Recent space flights could trigger a wave for the future of space travel

Recent trips to the edge of outer space by Richard Branson of Virgin Airlines and Amazon’s Jeff Bezos are changing the nature of space travel. We thought we’d get the thoughts of someone who’s “been” to outer space, former astronaut, Colonel Cady Coleman, ASU’s Global Explorer in Residence.

How do you feel about more people traveling to space?

“I am personally a fan of more people going to space. That means more ideas, more diverse thought I mean, we’ve had great programs so far but there’s been a limited number of people going and there’s something that happens when you get to look back and see that view of our planet, the place that we actually live where all that money is spent. And, you know… for me looking out the window, it was so clear that if only people on the ground could be connected together we could literally solve anything. And when you give that view to different people with different ideas. That’s when solutions start to come together,” Coleman said.

Are the recent space flights a wave of the future?

“What we’re seeing right now is people who have a vision, we could think of, Jeff Bezos, Richard Branson, Elon Musk, you know they have a vision for the future. They have means they have resources, their plans are all different and at the same time there’s there’s some commonality there where they really think that… space belongs to all of us, and it’s a place, that I mean, here’s our earth and we used to think space was somewhere else but I mean, this space is just an extension of where we have our planet here, and they are constructing ways for people to go there,” Coleman said.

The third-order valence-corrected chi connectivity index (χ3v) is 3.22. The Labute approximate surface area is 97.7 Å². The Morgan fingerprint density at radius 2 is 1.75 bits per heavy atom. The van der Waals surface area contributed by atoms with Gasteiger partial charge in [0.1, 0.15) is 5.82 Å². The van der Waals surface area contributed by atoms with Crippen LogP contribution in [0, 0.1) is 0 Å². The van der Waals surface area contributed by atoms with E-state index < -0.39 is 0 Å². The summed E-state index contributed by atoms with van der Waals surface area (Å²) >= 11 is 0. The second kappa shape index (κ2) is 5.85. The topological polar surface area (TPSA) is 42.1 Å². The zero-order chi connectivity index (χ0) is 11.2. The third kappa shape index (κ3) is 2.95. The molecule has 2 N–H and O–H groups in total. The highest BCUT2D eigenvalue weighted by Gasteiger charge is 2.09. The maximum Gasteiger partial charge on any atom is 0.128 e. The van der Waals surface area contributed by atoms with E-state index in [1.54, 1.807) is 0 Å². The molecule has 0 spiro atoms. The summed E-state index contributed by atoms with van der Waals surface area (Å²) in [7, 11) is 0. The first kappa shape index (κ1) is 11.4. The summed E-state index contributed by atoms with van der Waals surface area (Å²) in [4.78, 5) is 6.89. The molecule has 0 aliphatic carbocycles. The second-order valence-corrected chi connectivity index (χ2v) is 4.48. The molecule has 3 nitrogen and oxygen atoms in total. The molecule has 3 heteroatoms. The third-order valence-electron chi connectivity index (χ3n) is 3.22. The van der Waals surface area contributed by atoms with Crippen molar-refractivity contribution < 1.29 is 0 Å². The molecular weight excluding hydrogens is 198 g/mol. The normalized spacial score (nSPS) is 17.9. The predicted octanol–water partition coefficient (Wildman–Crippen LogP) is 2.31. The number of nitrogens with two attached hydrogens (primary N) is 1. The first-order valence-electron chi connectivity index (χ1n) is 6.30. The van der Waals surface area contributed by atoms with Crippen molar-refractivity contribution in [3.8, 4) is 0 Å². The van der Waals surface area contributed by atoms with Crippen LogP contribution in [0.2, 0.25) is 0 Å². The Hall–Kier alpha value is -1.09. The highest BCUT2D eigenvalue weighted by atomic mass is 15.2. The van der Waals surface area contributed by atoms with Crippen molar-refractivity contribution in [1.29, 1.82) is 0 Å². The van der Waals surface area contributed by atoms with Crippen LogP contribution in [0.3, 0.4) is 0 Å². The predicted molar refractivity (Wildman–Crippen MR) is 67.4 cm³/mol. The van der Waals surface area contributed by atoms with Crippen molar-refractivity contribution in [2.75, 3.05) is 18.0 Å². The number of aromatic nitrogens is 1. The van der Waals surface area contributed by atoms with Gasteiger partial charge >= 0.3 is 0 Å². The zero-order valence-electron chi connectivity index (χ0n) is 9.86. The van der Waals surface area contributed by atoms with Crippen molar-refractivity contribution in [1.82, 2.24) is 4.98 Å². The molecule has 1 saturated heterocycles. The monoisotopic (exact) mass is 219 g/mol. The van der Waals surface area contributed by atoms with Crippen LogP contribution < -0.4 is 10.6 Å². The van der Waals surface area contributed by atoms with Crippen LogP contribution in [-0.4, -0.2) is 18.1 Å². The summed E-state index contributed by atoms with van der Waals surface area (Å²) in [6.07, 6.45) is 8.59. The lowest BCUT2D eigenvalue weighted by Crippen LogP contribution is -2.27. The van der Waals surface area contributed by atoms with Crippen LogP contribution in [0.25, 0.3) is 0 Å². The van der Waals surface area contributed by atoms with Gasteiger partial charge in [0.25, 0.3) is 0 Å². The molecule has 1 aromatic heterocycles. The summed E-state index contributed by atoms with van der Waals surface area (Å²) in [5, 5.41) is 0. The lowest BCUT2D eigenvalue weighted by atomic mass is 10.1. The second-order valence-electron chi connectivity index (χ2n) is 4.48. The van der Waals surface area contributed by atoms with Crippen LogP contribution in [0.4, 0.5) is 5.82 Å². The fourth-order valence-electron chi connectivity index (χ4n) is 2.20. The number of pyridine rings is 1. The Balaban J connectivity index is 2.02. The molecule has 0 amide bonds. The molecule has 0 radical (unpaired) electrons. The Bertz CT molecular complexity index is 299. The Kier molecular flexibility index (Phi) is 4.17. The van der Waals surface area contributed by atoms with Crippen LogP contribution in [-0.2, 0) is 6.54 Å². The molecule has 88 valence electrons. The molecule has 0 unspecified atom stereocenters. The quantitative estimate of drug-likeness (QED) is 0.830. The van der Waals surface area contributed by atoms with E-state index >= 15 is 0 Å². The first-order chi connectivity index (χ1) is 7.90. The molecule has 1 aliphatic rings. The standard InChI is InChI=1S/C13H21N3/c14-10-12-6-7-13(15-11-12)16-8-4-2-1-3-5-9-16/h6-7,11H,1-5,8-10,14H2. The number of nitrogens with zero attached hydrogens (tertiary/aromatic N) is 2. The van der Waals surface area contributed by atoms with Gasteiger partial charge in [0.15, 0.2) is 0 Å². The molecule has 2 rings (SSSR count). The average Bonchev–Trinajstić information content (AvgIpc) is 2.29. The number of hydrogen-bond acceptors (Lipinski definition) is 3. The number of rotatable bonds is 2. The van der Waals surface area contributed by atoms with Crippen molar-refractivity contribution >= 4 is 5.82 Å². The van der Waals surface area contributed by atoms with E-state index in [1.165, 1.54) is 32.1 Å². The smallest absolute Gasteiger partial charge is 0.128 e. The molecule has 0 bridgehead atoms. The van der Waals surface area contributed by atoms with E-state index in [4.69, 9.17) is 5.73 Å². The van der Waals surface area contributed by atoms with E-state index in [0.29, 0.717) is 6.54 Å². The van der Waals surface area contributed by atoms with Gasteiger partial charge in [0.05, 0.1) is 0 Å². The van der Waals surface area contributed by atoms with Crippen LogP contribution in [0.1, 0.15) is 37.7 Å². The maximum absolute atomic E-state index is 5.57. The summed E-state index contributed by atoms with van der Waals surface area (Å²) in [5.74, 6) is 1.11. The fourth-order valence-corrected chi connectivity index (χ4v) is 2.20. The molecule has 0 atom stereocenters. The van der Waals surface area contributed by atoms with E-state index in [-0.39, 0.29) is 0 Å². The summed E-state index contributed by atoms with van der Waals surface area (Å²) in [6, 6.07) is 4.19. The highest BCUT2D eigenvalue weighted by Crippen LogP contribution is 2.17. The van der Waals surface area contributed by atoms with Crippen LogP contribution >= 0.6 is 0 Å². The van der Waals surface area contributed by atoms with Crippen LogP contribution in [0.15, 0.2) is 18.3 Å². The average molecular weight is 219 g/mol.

Are we at the Wright Brothers stage of space travel right now?

“This is the time where they are actually gathering a lot of people to them, and experiments are being organized at these universities and sent up. So it’s really exciting time on every level,” Coleman said.

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In this segment:

Col. Cady Coleman, Former Astronaut & ASU’s Global Explorer in Residence & Professor of Practice in the School of Earth and Space Exploration

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